Did Hill do the right thing?

Dan Rodricks

October 14, 1991|By Dan Rodricks

Does anyone here believe Anita Hill came forward with her story about Clarence Thomas because it was the right thing to do?

Or are we just a bunch of jaded jackals, as politically cynical and hard-bitten as those magnificent men who brought us Willie Horton? Maybe we're tired. Maybe we're sick of seeing fine public servants destroyed in fires they themselves kindled. We could still be suffering a kind of people's post-traumatic stress syndrome.

It's possible we still haven't recovered from Vietnam, Watergate, Koreagate and Abscam, as well as the series of failed presidencies that led to the two terms of Ronald Reagan -- and Iran-contra and the savings-and-loan mess and a gargantuan deficit that is smothering our future.

Maybe we're burned out. It's understandable. It explains low voter turnouts and the public's dark opinion of politicians.

Still, we want to believe. We want to believe in the system and the men who run it.

We want to believe that the president of the United States would never nominate anyone but the finest, brightest person of the highest integrity to the Supreme Court.

So what do I hear America saying after listening to Anita Hill's impeccable testimony and her description of a classic case of sexual harassment?

"Enough! Don't tell us anymore!! If we want scandal, we'll watch 'Hard Copy'!"

This country can't take it anymore. It wishes Anita Hill had never shown up. That's why Clarence Thomas scored big in the polls the other night. His angry and hyperbolic blast at the Senate Judiciary Committee -- likening this ugly and, for Thomas, devastating proceeding to a "lynching" -- was well-received in a nation that has been numbed by political scandal.

We don't want another fine man going down in flames. We don't want the president humiliated. We don't want dirty laundry out in public -- even if it belongs to a man who could spend the next 30 years making the law of the land.

No, Anita. Go away. We don't want any. Sexual harassment? Yeah, right. An important issue -- we'll take it up in committee.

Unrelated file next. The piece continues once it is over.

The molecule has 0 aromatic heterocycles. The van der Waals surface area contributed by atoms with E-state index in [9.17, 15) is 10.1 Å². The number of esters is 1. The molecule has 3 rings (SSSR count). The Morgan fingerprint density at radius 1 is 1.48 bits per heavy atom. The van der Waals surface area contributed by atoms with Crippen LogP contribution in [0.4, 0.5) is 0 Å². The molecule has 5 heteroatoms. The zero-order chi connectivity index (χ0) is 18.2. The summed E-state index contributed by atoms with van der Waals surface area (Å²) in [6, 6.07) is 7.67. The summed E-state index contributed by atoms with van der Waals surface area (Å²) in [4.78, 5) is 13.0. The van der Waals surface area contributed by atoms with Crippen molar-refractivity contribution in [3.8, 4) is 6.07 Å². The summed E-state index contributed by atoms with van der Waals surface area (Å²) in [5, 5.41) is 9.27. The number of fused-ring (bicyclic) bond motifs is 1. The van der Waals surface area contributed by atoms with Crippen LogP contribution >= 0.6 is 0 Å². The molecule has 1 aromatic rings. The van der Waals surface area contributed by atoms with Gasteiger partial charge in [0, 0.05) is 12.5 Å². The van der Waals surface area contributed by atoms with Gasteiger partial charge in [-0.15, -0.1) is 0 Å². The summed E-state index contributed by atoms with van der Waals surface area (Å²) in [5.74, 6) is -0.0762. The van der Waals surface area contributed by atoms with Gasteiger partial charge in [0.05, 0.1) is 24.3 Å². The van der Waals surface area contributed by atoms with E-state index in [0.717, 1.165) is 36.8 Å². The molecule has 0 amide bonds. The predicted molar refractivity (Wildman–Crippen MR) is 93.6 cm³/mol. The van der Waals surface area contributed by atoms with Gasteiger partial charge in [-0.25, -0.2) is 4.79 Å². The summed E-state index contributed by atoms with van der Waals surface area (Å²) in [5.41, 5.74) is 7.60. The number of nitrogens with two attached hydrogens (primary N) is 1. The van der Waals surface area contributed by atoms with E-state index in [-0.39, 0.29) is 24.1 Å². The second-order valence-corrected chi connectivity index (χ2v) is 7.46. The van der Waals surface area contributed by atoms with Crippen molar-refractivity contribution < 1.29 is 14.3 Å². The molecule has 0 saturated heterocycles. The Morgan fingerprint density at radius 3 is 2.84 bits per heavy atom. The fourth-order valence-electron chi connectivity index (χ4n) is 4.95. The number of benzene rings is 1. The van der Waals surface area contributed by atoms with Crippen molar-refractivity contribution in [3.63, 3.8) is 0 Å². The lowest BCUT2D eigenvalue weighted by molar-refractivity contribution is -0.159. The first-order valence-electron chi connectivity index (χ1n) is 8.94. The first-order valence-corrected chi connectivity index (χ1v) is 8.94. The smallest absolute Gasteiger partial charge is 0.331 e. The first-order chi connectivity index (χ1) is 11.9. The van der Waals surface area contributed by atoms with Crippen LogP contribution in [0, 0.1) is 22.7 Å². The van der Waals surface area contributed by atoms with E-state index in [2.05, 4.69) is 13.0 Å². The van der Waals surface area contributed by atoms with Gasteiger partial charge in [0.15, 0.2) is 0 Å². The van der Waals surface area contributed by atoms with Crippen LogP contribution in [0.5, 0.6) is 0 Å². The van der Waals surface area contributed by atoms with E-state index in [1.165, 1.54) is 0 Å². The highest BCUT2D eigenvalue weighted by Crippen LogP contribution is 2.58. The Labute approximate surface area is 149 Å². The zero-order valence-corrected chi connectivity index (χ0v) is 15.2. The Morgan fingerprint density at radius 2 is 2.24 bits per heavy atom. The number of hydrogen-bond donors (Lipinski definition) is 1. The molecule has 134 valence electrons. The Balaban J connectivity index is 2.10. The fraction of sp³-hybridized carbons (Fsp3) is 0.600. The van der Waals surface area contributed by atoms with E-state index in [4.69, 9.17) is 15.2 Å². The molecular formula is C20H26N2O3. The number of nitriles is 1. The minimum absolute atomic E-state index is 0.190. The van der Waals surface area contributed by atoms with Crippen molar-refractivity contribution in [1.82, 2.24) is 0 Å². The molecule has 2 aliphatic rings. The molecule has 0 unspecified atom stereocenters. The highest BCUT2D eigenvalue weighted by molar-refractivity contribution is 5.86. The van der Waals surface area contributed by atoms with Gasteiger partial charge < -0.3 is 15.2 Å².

The people who today do not believe Anita Hill -- the ones who, like Sen. Alan Simpson, remain in a quandary -- never wanted to believe her. They either wish she'd never posted or suspect she's a puppet of liberal politics, a torpedo launched by the left-wing mob. They can't bring themselves to believe that an American citizen might do something like this without first having signed a multimillion-dollar book-and-movie deal.

So -- if I could see that show of hands again -- does anyone here believe Anita Hill came forward with her story about Clarence Thomas because she felt it was the right thing to do?

It's a tough concept, I know.

By contrast, it's probably easier to believe, as Thomas' defenders want you to believe, that she's nuts. Or maybe you subscribe to the theory that she is schizophrenic. Or maybe she's delusional. Maybe she has a 10-year-old grudge against Thomas because he spurned her romantic entreaties and all of this is just Payback with a capital P. Do you like that theory?

Or, forget the pop psychology. Maybe it's just hard-ball politics.

Maybe Anita Hill, disciple of Robert Bork and Ronald Reagan, was recently converted, secretly joined the American Civil Liberties Union and worked up this elaborate story with the help of a liberal cabal. That would account for the "they" we heard so much about over the weekend -- as in "they will stop at nothing," or the mysterious "they" who set out to ruin Clarence Thomas, the "they" who found a reference to pubic hair in "The Exorcist," and the "they" who gave Anita Hill the name of a pornographic movie star to spice her testimony.

You see how this works?

The Thomasites on the Judiciary Committee cart this stuff before the nation because they know that, deep down, we are a weary people, tired of scandal, eager to trust in our institutions again and anxious to believe that the man our president nominated to the highest court in the land did not talk dirty to an attractive young woman in his charge.

"I think that this hearing should never occur in America," Clarence Thomas cried. Perhaps I give the judge more credit than he deserves, but he might have been betting that his outrage would appeal to an American public that has been spiritually debilitated by a long siege of political scandal and failure. It was probably a good bet.

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